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Join author Ellen Richardson, a trained individual, marriage and family therapist, in Hope for the Heavy Heart: For the War-Weary and the Heaven-bent as she teaches that just as we did not create ourselves or will ourselves into being, the way of and time of our death needs to be left in the hands of the Creator. She learned this when unbelievable circumstances led her to try to take her own life, an attempt that landed her in a wheelchair. If your suffering has ever led you to think of ending your life, you need to read Hope for the Heavy Heart: For the War-Weary and the Heaven-bent. 'This was not the easiest book I've ever read, far from it It's pages are littered with pain and despair and a painfully heavy heart. But each page is also dripping with hope. Hope that there is true, radiant, and unending light at the end of a very dark tunnel.' -Dion Oxford is the founding director of the Salvation Army Gateway, a 108-bed shelter for men who are homeless. Raised in a highly dysfunctional family, Ellen Richardson was diagnosed with major depression in her early 20's. Despite these challenges, she completed two degrees, including a Master of Divinity in Counseling. In her life, she had three near-fatal suicide attempts, one of which left her a paraplegic in May, 2001. Since then, she has worked as a therapist, has led group therapy, was leader/coordinator of an adult Bible class, has preached, and is currently a facilitator and speaker for the Mood Disorders Association of Ontario.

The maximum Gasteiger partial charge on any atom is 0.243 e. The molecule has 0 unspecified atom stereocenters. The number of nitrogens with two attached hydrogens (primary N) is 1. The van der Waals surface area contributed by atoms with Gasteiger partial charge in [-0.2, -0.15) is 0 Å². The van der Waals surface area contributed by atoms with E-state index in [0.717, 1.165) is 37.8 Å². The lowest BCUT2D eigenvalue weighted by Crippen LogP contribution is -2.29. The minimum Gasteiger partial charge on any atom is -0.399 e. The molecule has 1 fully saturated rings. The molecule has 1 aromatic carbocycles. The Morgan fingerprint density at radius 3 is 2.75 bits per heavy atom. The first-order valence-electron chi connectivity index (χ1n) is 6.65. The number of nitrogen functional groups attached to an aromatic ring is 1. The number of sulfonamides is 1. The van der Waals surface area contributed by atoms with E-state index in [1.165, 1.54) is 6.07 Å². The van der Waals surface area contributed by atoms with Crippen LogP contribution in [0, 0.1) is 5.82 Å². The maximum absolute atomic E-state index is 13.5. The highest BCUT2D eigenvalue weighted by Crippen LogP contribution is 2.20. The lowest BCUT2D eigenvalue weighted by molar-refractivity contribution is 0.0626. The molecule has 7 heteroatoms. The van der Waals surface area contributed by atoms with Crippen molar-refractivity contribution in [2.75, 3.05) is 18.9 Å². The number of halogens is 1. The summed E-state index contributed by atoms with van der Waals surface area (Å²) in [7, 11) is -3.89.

Hard to believe it looking at her now, but Rose West was an exceptionally beautiful little girl, with a Maltese mother and English father. Strangers would stop and stare at her in the street and she could entrance people from a very early age. But looking back at photos of Rose as a child, you struggle to accept that she grew up to one of the country's most notorious female criminals. What happened to that little girl to make her capable of such violence? Or was there something wrong, a predisposition to violence she was born with? In "Rose," Jane Carter Woodrow goes right back to the start in her life to try and piece together what happened to turn Rose West into the violent monster she became. Jane has gained unprecedented access to the family and has revealed a fascinating story of how there was always something "not quite right" about Rose. And perhaps that's not too surprising--Rose's childhood reads like one of the most grim misery memoirs. Her father was a violent schizophrenic and her mother received electric shock therapy for severe clinical depression, the whole way through her pregnancy with Rose. Jane has uncovered a horrific hidden story of a twisted family and how her upbringing made her a perfect partner for Fred West when they met when Rose had just turned 16. She was to kill for the first time a few months later. This is a gripping read that sheds light for the first time on the story behind what turned Rose West into a vicious and deadly serial killer.